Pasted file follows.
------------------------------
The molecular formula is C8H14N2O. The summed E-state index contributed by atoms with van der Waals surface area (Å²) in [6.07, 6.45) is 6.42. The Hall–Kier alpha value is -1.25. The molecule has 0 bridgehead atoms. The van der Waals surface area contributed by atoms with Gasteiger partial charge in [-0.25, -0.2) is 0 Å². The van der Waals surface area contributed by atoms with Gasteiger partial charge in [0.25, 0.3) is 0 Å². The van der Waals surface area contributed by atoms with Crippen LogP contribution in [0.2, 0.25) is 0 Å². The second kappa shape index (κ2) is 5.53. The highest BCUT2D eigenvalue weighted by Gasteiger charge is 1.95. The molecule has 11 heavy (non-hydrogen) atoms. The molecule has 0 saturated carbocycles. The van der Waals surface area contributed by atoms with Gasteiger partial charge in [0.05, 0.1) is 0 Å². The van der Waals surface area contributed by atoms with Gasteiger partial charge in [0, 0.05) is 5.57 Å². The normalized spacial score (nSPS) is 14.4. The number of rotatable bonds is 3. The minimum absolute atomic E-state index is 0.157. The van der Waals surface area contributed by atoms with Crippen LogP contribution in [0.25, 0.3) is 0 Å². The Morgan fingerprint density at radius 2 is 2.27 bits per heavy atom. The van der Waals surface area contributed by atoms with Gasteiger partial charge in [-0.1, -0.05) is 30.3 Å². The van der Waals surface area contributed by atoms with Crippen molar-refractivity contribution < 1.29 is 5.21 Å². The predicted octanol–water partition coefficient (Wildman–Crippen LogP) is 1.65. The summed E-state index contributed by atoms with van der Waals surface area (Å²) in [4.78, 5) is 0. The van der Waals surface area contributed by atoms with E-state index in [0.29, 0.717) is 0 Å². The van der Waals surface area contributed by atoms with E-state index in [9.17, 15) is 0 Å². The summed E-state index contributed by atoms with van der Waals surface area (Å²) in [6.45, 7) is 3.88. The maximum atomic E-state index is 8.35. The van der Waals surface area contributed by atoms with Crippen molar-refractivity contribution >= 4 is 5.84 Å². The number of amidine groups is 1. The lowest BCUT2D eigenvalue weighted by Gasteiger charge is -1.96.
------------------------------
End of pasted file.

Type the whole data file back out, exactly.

The molecular formula is C8H14N2O. The summed E-state index contributed by atoms with van der Waals surface area (Å²) in [6.07, 6.45) is 6.42. The Hall–Kier alpha value is -1.25. The molecule has 0 bridgehead atoms. The van der Waals surface area contributed by atoms with Gasteiger partial charge in [-0.25, -0.2) is 0 Å². The van der Waals surface area contributed by atoms with Gasteiger partial charge in [0.25, 0.3) is 0 Å². The van der Waals surface area contributed by atoms with Crippen LogP contribution in [0.2, 0.25) is 0 Å². The second kappa shape index (κ2) is 5.53. The highest BCUT2D eigenvalue weighted by Gasteiger charge is 1.95. The molecule has 11 heavy (non-hydrogen) atoms. The molecule has 0 saturated carbocycles. The van der Waals surface area contributed by atoms with Gasteiger partial charge in [0.05, 0.1) is 0 Å². The van der Waals surface area contributed by atoms with Gasteiger partial charge in [0, 0.05) is 5.57 Å². The normalized spacial score (nSPS) is 14.4. The number of rotatable bonds is 3. The minimum absolute atomic E-state index is 0.157. The van der Waals surface area contributed by atoms with Crippen LogP contribution in [0.25, 0.3) is 0 Å². The Morgan fingerprint density at radius 2 is 2.27 bits per heavy atom. The van der Waals surface area contributed by atoms with Gasteiger partial charge in [-0.1, -0.05) is 30.3 Å². The van der Waals surface area contributed by atoms with Crippen molar-refractivity contribution < 1.29 is 5.21 Å². The predicted octanol–water partition coefficient (Wildman–Crippen LogP) is 1.65. The summed E-state index contributed by atoms with van der Waals surface area (Å²) in [4.78, 5) is 0. The van der Waals surface area contributed by atoms with E-state index in [0.29, 0.717) is 0 Å². The van der Waals surface area contributed by atoms with E-state index in [9.17, 15) is 0 Å². The summed E-state index contributed by atoms with van der Waals surface area (Å²) in [6.45, 7) is 3.88. The maximum atomic E-state index is 8.35. The van der Waals surface area contributed by atoms with Crippen molar-refractivity contribution >= 4 is 5.84 Å². The number of amidine groups is 1. The lowest BCUT2D eigenvalue weighted by Gasteiger charge is -1.96.